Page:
Debt ratio

From Wikipedia, the free encyclopedia
Jump to: navigation, search

Debt Ratio is a financial ratio that indicates the percentage of a company's assets that are provided via debt. It is the ratio of total debt (the sum of current liabilities and long-term liabilities) and total assets (the sum of current assets, fixed assets, and other assets such as 'goodwill').

\mbox{Debt ratio} = \frac {\mbox{Total Debt}} {\mbox{Total Assets}}

or alternatively:

\mbox{Debt ratio} = \frac {\mbox{Total Liability}} {\mbox{Total Assets}}

For example, a company with $2 million in total assets and $500,000 in total liabilities would have a debt ratio of 25%.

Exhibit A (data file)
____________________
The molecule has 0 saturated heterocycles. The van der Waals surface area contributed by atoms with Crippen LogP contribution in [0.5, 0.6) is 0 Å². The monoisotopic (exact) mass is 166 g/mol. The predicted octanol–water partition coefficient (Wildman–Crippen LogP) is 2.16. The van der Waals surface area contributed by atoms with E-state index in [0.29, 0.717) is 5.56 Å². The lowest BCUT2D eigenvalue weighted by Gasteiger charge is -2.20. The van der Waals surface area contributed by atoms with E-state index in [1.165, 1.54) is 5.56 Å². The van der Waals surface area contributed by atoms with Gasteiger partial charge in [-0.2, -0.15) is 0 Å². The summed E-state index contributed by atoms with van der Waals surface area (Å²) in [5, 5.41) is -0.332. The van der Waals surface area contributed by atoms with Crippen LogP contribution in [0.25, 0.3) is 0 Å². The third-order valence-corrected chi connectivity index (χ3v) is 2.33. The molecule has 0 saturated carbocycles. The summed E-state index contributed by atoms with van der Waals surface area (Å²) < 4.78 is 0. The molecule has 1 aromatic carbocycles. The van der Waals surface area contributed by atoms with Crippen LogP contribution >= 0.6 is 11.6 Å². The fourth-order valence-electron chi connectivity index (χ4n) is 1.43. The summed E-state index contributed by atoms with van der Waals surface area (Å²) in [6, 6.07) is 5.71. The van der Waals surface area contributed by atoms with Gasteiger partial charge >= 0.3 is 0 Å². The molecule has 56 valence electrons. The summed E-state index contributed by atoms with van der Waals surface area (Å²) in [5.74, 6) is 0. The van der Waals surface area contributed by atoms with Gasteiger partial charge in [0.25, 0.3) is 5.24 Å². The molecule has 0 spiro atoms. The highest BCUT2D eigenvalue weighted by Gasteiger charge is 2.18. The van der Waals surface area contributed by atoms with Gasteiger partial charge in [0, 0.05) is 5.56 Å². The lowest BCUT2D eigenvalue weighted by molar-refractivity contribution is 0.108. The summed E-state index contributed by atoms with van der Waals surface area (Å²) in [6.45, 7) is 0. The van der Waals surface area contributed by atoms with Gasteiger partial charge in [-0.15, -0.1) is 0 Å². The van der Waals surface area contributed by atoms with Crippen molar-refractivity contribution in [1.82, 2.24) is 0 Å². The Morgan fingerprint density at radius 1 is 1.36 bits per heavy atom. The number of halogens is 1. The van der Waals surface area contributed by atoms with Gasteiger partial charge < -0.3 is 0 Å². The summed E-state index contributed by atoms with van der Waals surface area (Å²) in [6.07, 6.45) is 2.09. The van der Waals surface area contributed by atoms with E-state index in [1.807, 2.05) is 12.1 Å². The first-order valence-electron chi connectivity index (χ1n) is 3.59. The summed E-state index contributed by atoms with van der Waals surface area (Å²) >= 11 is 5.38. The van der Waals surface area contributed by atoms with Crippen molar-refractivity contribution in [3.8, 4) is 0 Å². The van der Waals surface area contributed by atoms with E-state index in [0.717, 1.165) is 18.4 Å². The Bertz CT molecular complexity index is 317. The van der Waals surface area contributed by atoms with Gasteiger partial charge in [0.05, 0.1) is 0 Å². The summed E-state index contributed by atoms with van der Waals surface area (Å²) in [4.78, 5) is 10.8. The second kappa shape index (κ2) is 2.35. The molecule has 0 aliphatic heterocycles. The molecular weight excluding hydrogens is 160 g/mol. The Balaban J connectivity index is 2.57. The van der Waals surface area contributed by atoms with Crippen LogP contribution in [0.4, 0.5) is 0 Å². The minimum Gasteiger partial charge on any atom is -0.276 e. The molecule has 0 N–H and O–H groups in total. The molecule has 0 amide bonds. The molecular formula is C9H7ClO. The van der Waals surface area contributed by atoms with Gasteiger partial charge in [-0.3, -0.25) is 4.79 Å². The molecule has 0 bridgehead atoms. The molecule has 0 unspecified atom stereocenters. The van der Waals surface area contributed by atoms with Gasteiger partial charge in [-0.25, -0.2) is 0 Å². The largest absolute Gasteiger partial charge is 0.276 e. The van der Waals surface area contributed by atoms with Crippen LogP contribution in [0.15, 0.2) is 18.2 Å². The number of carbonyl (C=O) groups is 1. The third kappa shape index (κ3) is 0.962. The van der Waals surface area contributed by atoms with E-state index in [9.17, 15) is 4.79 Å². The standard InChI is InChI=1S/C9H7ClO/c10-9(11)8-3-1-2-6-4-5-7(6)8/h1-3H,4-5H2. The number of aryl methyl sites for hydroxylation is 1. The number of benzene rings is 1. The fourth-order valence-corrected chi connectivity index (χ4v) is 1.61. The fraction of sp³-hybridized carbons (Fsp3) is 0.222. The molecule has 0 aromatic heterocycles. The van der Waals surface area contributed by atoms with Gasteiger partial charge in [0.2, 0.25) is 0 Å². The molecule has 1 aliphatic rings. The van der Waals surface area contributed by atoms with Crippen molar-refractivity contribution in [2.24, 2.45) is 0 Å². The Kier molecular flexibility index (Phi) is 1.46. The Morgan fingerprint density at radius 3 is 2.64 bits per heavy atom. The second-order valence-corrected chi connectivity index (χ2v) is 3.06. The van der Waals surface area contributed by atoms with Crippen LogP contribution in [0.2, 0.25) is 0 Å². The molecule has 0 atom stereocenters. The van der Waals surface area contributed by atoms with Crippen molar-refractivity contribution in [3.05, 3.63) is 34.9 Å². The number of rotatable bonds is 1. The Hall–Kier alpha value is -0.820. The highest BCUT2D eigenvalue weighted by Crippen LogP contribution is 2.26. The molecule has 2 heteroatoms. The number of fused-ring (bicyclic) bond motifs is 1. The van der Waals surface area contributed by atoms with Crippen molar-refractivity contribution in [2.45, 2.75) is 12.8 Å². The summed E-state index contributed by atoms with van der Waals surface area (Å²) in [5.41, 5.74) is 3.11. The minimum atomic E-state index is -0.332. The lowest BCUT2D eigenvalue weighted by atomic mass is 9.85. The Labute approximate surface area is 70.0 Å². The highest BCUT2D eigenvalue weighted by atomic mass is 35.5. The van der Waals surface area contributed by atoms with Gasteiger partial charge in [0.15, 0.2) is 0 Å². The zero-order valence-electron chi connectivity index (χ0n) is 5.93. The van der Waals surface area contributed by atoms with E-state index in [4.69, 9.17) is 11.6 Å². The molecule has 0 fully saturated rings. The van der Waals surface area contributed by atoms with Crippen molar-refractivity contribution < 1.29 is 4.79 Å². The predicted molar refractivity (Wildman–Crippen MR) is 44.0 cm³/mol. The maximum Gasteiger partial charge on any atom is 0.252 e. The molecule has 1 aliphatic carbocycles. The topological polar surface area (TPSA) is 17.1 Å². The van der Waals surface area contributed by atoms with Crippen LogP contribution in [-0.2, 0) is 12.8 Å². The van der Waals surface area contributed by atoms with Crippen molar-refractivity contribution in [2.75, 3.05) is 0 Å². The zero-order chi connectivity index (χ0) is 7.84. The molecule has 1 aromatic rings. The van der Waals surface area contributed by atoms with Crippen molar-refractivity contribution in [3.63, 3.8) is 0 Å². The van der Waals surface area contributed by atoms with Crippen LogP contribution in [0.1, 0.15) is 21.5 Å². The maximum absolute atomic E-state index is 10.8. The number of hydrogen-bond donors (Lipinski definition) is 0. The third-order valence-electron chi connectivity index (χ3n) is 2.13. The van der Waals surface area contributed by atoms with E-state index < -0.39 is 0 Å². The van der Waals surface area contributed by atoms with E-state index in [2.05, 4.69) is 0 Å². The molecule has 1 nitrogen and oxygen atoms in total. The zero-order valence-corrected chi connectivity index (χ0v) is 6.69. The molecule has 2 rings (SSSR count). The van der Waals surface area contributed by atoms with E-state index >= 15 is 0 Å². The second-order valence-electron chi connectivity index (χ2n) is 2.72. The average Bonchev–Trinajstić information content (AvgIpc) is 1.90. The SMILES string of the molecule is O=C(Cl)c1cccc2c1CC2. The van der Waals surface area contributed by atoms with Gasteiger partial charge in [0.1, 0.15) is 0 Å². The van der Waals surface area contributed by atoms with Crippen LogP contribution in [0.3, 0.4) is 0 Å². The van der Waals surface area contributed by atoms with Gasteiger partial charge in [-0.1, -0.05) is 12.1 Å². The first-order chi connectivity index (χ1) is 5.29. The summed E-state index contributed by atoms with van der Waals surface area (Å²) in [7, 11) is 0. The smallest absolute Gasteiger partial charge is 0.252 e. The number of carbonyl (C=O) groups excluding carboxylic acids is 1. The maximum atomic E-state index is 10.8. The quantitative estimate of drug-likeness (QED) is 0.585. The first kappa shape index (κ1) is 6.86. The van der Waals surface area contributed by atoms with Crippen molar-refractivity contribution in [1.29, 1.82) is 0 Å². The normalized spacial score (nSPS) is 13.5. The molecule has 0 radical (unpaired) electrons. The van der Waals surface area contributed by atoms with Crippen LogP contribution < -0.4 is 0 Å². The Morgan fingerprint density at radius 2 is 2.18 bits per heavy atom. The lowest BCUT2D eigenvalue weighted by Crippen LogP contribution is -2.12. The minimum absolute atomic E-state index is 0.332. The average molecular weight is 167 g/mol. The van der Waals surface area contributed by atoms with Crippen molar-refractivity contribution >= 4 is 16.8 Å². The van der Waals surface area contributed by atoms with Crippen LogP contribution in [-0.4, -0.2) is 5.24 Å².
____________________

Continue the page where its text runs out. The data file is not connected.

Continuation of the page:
The higher the ratio, the greater risk will be associated with the firm's operation. In addition, high debt to assets ratio may indicate low borrowing capacity of a firm, which in turn will lower the firm's financial flexibility. Like all financial ratios, a company's debt ratio should be compared with their industry average or other competing firms.

Total liabilities divided by total assets. The debt/asset ratio shows the proportion of a company's assets which are financed through debt


  • Corporate Finance: European Edition, by D. Hillier, S. Ross, R. Westerfield, J. Jaffe, and B. Jordan. McGraw-Hill, 1st Edition, 2010.